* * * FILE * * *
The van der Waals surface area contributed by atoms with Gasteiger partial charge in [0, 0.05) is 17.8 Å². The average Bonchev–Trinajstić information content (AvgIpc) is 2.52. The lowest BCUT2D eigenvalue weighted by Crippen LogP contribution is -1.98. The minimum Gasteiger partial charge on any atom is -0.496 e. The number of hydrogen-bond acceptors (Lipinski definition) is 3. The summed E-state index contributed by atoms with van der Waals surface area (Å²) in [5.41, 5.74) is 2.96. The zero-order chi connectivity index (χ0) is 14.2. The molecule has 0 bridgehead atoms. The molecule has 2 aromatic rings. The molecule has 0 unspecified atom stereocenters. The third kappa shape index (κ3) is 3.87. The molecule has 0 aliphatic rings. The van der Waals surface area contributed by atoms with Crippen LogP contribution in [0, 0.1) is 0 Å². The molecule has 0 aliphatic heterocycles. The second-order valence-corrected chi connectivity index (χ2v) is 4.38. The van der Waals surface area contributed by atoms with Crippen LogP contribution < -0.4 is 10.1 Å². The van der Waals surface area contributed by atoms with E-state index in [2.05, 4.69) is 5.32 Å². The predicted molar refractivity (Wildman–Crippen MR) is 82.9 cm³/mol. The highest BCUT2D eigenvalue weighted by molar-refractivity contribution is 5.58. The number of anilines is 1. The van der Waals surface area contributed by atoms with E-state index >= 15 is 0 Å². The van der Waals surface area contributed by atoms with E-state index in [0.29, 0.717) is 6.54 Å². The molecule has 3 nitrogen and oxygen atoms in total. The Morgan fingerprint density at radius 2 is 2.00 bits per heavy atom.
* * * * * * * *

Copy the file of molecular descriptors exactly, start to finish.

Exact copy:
The van der Waals surface area contributed by atoms with Gasteiger partial charge in [0, 0.05) is 17.8 Å². The average Bonchev–Trinajstić information content (AvgIpc) is 2.52. The lowest BCUT2D eigenvalue weighted by Crippen LogP contribution is -1.98. The minimum Gasteiger partial charge on any atom is -0.496 e. The number of hydrogen-bond acceptors (Lipinski definition) is 3. The summed E-state index contributed by atoms with van der Waals surface area (Å²) in [5.41, 5.74) is 2.96. The zero-order chi connectivity index (χ0) is 14.2. The molecule has 0 bridgehead atoms. The molecule has 2 aromatic rings. The molecule has 0 unspecified atom stereocenters. The third kappa shape index (κ3) is 3.87. The molecule has 0 aliphatic rings. The van der Waals surface area contributed by atoms with Crippen LogP contribution in [0, 0.1) is 0 Å². The molecule has 0 aliphatic heterocycles. The second-order valence-corrected chi connectivity index (χ2v) is 4.38. The van der Waals surface area contributed by atoms with Crippen LogP contribution < -0.4 is 10.1 Å². The van der Waals surface area contributed by atoms with E-state index in [2.05, 4.69) is 5.32 Å². The predicted molar refractivity (Wildman–Crippen MR) is 82.9 cm³/mol. The highest BCUT2D eigenvalue weighted by molar-refractivity contribution is 5.58. The number of anilines is 1. The van der Waals surface area contributed by atoms with E-state index >= 15 is 0 Å². The van der Waals surface area contributed by atoms with E-state index in [0.29, 0.717) is 6.54 Å². The molecule has 3 nitrogen and oxygen atoms in total. The Morgan fingerprint density at radius 2 is 2.00 bits per heavy atom.